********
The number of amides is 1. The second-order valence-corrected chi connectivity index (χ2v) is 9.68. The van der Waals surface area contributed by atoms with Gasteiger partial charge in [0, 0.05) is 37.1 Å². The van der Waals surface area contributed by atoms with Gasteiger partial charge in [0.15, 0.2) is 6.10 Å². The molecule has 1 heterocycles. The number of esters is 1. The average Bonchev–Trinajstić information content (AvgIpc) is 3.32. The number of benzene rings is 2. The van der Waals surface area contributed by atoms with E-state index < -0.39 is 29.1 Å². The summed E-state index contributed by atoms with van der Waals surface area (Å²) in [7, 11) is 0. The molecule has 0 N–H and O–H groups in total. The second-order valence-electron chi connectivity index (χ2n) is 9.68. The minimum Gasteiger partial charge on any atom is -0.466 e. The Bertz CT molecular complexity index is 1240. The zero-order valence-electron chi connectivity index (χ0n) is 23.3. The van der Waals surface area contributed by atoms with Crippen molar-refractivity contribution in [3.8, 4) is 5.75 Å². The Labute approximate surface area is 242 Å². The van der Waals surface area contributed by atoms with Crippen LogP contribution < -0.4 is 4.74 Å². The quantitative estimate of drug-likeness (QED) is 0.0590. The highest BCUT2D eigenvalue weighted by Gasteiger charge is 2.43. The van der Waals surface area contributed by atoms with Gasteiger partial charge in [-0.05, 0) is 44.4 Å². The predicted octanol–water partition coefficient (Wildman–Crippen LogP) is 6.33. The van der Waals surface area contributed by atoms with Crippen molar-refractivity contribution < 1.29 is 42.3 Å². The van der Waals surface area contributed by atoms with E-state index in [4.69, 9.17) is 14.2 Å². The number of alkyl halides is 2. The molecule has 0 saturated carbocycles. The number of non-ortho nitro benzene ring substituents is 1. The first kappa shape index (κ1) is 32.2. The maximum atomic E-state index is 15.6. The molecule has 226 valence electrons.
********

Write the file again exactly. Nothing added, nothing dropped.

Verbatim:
The number of amides is 1. The second-order valence-corrected chi connectivity index (χ2v) is 9.68. The van der Waals surface area contributed by atoms with Gasteiger partial charge in [0, 0.05) is 37.1 Å². The van der Waals surface area contributed by atoms with Gasteiger partial charge in [0.15, 0.2) is 6.10 Å². The molecule has 1 heterocycles. The number of esters is 1. The average Bonchev–Trinajstić information content (AvgIpc) is 3.32. The number of benzene rings is 2. The van der Waals surface area contributed by atoms with E-state index < -0.39 is 29.1 Å². The summed E-state index contributed by atoms with van der Waals surface area (Å²) in [7, 11) is 0. The molecule has 0 N–H and O–H groups in total. The second-order valence-electron chi connectivity index (χ2n) is 9.68. The minimum Gasteiger partial charge on any atom is -0.466 e. The Bertz CT molecular complexity index is 1240. The zero-order valence-electron chi connectivity index (χ0n) is 23.3. The van der Waals surface area contributed by atoms with Crippen molar-refractivity contribution in [3.8, 4) is 5.75 Å². The Labute approximate surface area is 242 Å². The van der Waals surface area contributed by atoms with Crippen LogP contribution < -0.4 is 4.74 Å². The quantitative estimate of drug-likeness (QED) is 0.0590. The highest BCUT2D eigenvalue weighted by Gasteiger charge is 2.43. The van der Waals surface area contributed by atoms with Gasteiger partial charge in [-0.05, 0) is 44.4 Å². The predicted octanol–water partition coefficient (Wildman–Crippen LogP) is 6.33. The van der Waals surface area contributed by atoms with Crippen molar-refractivity contribution < 1.29 is 42.3 Å². The van der Waals surface area contributed by atoms with E-state index in [4.69, 9.17) is 14.2 Å². The number of alkyl halides is 2. The molecule has 0 saturated carbocycles. The number of non-ortho nitro benzene ring substituents is 1. The first kappa shape index (κ1) is 32.2. The maximum atomic E-state index is 15.6. The molecule has 226 valence electrons.